Flavors: Brown Sugar, Burnt, Campfire, Caramel, Creamy, Fruity, Honey, Milk, Plums, Sweet, Umami, Wet Earth, Whiskey, Wood
Another new tea today to warm me up and settle my stomach on this cold rainy night. The dry smell of this one was pleasantly musty and rich, reminding me of old books. Speaking of which, I would have been 8 when this tea was picked! So cool!
So I did a 30s rinse with boiling water and then a 25-30s steeping in a brew basket for a mug. The steeped tea is pretty light smelling so far, but pleasant again, no strong fermentation.
As for the flavor, this is a pretty darn good puerh. Quite smooth, some cocoa, dark fruit notes (maybe a plum of some sort), a nice mustiness, not fermented just rich and mellow. Deep. I feel calm and cozy. There is a mild tang surfacing as it cools, like a slight mushroomy savory note with ever so light astringency, unexpected but it works here.
Overall, a very nice complex puerh that has a lot of depth and is warming and delicious. I look forward to more cups of this tonight!
I’ve been dating SBY for a while now and am now committed to a permanent relationship. It has taken me a while to write a review, as this charmer is quite the chameleon. The flavor profile changes dramatically over the successive steepings, as well as through the temperature changes during each steeping. Early steeps are quite spicy, becoming more fresh, sweet and subtle over time. I orders 2 packages and am aging one and drinking the other. I’ve also ordered these intriguing buds from another company for comparison. I love this enigmatic generous tea.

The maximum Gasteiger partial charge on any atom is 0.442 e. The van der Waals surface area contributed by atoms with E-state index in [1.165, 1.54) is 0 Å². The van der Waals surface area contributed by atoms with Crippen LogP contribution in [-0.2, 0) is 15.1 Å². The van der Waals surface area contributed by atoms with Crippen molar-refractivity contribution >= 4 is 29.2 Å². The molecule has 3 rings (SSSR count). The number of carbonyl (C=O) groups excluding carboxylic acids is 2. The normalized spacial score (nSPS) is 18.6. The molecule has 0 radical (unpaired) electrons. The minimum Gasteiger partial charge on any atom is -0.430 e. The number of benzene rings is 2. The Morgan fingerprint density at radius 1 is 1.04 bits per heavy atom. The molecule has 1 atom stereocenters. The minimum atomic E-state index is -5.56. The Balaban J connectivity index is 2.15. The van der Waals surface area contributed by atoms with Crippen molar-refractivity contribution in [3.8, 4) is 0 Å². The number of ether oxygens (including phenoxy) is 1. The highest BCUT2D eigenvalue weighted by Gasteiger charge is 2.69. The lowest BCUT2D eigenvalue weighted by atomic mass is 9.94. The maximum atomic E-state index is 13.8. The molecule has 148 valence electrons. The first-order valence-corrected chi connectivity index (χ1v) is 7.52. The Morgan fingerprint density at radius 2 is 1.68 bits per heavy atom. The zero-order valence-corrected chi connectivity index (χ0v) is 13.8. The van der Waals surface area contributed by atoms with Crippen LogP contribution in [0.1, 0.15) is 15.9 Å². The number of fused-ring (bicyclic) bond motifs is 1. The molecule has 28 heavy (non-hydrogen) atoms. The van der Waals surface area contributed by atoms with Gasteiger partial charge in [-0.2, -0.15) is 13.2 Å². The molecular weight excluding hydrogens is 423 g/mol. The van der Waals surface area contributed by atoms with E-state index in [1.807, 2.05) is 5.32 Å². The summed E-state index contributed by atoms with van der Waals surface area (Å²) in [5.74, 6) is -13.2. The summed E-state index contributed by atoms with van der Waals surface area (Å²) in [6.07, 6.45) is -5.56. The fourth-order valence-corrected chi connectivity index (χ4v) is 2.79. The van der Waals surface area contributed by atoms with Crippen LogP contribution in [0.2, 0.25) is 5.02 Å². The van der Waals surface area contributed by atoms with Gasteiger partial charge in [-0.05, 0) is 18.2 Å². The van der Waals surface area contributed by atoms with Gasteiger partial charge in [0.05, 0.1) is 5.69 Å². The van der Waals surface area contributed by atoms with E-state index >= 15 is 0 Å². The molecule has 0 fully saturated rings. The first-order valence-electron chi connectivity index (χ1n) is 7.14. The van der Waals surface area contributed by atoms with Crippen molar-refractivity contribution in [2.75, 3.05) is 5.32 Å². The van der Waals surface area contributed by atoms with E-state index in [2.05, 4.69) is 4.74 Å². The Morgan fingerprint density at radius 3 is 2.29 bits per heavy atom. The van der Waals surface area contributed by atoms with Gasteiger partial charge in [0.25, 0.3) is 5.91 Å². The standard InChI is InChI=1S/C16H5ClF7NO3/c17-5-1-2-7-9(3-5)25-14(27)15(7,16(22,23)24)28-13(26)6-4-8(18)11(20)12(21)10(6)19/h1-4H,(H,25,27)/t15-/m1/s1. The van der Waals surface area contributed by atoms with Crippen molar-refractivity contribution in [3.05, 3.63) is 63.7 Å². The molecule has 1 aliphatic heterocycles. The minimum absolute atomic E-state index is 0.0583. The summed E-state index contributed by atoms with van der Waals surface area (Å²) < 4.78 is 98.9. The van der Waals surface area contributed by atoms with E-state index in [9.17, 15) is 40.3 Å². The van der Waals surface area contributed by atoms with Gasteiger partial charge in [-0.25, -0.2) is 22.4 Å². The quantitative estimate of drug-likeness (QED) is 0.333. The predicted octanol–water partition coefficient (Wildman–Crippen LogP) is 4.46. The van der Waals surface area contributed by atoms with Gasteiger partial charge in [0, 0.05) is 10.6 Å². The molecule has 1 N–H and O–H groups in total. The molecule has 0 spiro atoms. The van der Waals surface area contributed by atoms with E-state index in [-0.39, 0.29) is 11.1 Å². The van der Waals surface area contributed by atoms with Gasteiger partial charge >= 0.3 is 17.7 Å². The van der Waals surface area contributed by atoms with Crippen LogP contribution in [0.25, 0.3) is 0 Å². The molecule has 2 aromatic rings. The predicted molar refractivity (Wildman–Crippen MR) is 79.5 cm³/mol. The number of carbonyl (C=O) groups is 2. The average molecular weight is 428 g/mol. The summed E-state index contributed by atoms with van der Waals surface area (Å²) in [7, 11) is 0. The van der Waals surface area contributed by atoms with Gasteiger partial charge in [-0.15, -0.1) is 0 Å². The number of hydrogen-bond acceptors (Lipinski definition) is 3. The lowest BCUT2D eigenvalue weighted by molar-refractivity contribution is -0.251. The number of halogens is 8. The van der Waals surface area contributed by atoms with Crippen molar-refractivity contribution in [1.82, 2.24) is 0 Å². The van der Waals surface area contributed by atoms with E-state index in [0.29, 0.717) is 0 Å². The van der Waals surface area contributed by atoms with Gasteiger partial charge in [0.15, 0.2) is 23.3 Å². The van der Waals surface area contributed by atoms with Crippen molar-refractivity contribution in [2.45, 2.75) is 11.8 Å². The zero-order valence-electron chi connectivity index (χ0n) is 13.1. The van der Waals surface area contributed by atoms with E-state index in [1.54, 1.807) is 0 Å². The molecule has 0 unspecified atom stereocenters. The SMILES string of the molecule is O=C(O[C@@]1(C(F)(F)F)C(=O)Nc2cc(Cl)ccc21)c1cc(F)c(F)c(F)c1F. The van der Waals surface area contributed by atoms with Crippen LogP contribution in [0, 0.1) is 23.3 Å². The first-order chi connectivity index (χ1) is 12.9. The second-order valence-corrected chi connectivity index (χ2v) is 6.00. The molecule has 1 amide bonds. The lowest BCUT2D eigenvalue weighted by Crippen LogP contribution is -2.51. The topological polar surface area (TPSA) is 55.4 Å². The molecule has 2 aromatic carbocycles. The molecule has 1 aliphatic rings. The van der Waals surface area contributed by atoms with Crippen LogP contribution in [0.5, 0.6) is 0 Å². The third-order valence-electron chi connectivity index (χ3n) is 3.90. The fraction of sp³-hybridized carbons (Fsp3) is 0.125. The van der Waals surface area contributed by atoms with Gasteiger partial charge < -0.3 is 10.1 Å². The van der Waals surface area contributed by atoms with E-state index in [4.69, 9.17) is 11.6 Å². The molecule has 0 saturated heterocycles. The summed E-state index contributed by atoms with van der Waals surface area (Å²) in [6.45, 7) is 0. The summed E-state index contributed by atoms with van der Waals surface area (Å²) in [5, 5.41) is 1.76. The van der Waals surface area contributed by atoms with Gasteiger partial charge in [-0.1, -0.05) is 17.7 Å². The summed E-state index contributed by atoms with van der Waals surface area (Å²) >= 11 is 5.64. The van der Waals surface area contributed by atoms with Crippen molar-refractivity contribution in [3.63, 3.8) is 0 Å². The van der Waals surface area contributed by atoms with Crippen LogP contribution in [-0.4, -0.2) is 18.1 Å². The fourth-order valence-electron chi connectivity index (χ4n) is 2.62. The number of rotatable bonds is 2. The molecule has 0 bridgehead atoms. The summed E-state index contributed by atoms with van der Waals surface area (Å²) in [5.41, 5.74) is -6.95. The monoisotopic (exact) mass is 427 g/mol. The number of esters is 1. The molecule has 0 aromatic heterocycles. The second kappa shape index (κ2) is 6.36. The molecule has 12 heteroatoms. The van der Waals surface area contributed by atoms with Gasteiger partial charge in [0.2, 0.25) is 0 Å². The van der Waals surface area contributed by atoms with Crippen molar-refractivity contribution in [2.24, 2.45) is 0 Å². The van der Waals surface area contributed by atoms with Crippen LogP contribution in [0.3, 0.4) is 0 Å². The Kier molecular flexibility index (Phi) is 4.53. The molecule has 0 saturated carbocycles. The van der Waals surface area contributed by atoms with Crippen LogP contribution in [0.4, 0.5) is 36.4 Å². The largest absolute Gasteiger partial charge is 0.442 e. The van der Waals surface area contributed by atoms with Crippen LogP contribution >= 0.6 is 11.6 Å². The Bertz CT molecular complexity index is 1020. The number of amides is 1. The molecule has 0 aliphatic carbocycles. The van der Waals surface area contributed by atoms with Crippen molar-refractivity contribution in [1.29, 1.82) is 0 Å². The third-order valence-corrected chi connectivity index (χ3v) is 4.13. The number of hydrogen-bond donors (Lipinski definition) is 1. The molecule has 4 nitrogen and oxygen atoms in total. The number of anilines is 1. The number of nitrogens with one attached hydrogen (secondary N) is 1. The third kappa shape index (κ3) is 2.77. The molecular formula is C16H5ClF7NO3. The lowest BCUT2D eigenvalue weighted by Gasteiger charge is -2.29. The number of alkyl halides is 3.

Flavors: Bamboo, Cardamon, Cedar, Cinnamon, Fennel, Melon
A random Verdant sample! (I have amassed quite a little collection of Verdant samples due to my multiple purchases over the past year). Put the whole 6g sample in the 100ml gaiwan, boiling water, two 10 second rinses, and so far a few steeps of about 10 seconds.
This is a nice sheng, with good balance of savoury, sweet, and bitter. The wet leaves are very aromatic, with a bit of smokiness that doesn’t translate too much to the liquor. Quite a bit of sweetness already building up in the back of my throat. Clean, fresh, zingy, with a bit of a mouth-coating quality and a bit drying in the cheeks. Lots of flavour, even with quite short steeps. I like it!